Before You Start Your Campaign
We suggest you start working on your fan-funding campaign at least two to four weeks before your launch date, having already done the lion’s share of the heavy lifting in terms of getting the word out, sharing your news and collecting email addresses. The most common mistake that fan-funding campaigners make is to not adequately engage their network of friends, family and fans. This means having people set and ready to start funding the launch of the campaign on day one. This is important because campaigns that accelerate more rapidly early on and attain a significant percentage of their funding goal in a short span of time often attract more attention as a whole over the life of the campaign.
Make sure you develop truly compelling incentives for your contributors that tie in to your story and aren’t just swag. As a rule of thumb, simply ask yourself, would I go through the trouble to buy this incentive myself? Think about what you could offer that is truly, uniquely you. Another way to come up with great incentives is to look at some of the big successful multi-hundred thousand or multi-million dollar campaigns. Most leave their campaigns up online and you can browse through all their incentives
Produce a Great Video
It is important to remember the context of fan-funding online. You’re vying for a persons attention while they’re online, and they have tons of other distractions and things pulling their attention away from you. It’s for this reason that your initial pitch and messaging absolutely must grab your funders attention right away and pull them in. The most effective way to do this is via telling a great story – either about yourself or about your project.
Once you have their attention, the way to keep their attention and truly engage them is to engage “the 2 brains” as I call it. This means engaging both the rational brain (the “what” of what you’re doing) and the emotional brain (the “why” of what you’re doing).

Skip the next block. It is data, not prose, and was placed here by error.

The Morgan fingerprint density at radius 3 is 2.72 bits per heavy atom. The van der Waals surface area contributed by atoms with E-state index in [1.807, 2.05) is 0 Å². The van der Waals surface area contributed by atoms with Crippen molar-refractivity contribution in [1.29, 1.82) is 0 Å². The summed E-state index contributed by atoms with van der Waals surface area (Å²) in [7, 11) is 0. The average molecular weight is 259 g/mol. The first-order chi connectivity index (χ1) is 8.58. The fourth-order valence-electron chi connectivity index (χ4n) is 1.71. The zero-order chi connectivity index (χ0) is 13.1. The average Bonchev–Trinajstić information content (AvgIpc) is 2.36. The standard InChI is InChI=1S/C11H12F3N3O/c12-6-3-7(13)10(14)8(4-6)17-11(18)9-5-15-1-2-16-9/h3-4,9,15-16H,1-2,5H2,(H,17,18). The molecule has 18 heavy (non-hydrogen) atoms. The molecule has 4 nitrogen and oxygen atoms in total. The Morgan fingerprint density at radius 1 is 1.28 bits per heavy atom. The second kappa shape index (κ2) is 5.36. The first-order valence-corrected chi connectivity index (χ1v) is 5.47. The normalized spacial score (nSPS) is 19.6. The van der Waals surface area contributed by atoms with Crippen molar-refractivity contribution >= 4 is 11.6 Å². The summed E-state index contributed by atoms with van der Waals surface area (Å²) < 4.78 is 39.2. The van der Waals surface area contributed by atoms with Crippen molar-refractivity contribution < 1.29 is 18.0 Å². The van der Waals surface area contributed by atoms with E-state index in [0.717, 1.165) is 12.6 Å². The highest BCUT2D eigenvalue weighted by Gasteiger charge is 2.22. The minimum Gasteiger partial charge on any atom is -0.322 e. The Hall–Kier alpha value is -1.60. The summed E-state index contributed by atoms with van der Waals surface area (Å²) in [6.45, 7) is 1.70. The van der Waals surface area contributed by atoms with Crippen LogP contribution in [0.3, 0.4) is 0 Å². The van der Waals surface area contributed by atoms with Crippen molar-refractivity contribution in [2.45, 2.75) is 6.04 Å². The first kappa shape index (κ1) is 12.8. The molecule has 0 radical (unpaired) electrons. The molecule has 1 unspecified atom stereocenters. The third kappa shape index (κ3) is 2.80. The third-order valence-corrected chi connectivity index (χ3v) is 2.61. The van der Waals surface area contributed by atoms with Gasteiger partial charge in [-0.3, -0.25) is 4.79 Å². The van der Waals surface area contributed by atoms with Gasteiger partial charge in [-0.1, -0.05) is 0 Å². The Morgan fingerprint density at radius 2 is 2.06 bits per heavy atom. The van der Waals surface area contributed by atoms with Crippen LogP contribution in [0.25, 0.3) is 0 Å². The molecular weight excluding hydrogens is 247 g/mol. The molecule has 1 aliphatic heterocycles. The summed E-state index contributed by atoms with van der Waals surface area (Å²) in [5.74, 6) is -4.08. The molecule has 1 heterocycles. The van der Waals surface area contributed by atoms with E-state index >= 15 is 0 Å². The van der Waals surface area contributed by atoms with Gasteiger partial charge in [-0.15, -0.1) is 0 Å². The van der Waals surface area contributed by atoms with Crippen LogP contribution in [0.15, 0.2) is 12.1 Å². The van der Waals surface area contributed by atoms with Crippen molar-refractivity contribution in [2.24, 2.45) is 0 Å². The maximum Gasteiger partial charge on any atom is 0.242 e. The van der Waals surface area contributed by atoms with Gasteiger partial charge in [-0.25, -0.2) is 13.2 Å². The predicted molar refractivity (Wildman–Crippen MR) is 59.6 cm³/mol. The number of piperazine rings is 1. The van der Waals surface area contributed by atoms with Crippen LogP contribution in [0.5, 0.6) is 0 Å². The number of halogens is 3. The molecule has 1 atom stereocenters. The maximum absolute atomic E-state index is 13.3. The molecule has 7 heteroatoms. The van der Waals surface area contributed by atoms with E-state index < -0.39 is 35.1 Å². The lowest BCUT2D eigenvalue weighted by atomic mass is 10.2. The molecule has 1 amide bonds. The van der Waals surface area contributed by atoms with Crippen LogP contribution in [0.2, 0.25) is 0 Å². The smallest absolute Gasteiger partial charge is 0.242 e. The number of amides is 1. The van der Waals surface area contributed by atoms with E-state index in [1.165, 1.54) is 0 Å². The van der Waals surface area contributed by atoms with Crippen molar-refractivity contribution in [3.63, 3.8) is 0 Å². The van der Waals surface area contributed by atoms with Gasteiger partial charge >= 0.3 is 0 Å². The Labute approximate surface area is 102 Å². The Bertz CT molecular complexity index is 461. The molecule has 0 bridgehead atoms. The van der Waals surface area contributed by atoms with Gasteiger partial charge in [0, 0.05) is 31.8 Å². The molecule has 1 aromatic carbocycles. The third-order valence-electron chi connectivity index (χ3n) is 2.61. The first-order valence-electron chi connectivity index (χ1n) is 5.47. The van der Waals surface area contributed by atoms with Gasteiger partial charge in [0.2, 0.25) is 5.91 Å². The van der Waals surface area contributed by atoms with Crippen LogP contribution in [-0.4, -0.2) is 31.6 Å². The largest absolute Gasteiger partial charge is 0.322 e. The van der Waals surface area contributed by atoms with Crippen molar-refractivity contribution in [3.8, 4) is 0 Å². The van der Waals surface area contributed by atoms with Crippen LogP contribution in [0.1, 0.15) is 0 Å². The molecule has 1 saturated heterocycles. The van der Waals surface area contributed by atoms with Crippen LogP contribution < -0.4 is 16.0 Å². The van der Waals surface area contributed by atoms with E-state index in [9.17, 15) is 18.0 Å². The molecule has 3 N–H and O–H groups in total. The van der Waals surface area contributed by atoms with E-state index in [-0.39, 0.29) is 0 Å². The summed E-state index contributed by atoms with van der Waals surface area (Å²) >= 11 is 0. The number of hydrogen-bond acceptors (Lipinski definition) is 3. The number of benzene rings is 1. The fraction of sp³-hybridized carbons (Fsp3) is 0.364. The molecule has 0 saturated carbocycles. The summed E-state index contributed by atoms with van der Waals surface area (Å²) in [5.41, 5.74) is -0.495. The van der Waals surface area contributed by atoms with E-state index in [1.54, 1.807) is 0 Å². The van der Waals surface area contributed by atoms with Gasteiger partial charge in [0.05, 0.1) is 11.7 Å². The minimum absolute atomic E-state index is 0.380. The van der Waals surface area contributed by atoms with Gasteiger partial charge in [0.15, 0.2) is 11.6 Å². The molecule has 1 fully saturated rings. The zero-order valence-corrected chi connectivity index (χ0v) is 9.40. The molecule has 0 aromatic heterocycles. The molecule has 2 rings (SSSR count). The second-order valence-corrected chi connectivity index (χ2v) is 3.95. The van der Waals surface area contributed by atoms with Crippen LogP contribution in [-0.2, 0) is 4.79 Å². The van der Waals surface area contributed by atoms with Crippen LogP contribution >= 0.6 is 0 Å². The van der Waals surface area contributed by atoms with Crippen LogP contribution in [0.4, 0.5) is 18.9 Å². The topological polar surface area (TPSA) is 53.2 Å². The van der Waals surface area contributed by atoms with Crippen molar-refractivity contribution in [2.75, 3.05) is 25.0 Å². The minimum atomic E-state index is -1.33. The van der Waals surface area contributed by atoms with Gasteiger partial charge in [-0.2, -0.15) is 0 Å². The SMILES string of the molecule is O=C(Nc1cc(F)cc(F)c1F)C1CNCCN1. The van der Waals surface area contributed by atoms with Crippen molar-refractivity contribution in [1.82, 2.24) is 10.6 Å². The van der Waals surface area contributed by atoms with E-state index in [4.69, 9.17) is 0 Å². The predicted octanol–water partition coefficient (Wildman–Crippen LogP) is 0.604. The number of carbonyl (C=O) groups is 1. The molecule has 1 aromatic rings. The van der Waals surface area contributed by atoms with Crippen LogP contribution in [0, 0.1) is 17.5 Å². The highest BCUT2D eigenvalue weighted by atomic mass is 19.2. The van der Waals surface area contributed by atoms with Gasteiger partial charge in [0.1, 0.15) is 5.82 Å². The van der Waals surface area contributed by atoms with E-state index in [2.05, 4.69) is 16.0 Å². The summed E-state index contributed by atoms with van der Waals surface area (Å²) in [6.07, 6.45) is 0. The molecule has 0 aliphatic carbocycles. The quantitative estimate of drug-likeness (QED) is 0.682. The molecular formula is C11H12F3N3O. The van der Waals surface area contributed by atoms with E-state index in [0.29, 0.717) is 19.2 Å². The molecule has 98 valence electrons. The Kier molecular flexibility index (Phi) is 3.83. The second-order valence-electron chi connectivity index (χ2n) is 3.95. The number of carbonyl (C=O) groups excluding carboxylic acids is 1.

Keep it personal and be yourself. Tell your story and share your enthusiasm for your project, and people will naturally want to add their support.
Promote Your Campaign
Create an Audience
Even before you launch your campaign, you can drum up interest in your project. With a solid fan-base in place, your campaign will get off to a good start. If you don’t already have a community to tap into, try and get the attention of a handful of influential figures who might be interested in your project.
Social Media Fan-funding
You don’t need a blanket presence on social media, though the wider your reach the better. Pick the platforms (Facebook, Instagram, Twitter) that best suit your marketing and content strategies and where your fans and potential supporters are most likely to be found. Don’t forget to customize your promotion to suit each platform, too. But don’t rely on your social media pages to do it all. Email lists can be very powerful. And don’t forget good old ‘word of mouth’.
Appeal To Your Audience First
Consider the fans and supporters that you already have, making your project goals and incentives something that these people are going to be ready to identify with.
Keep your fans and potential supporters in the loop. Post regular updates on your fan-funding page, and keep the process going after the campaign has ended. And make sure that after the campaign ends everyone gets the incentive(s) they were promised.
Also, in a addition, plan for several major marketing ‘pushes’ throughout your campaign.
Focus On What’s In It For Them
It may sound counter intuitive, but while your goal in fan-funding is to raise funding for yourself, the more you can focus on what is in it for your fans the more likely you are to create a set of incentives that helps you raise the dollars you’re looking for.
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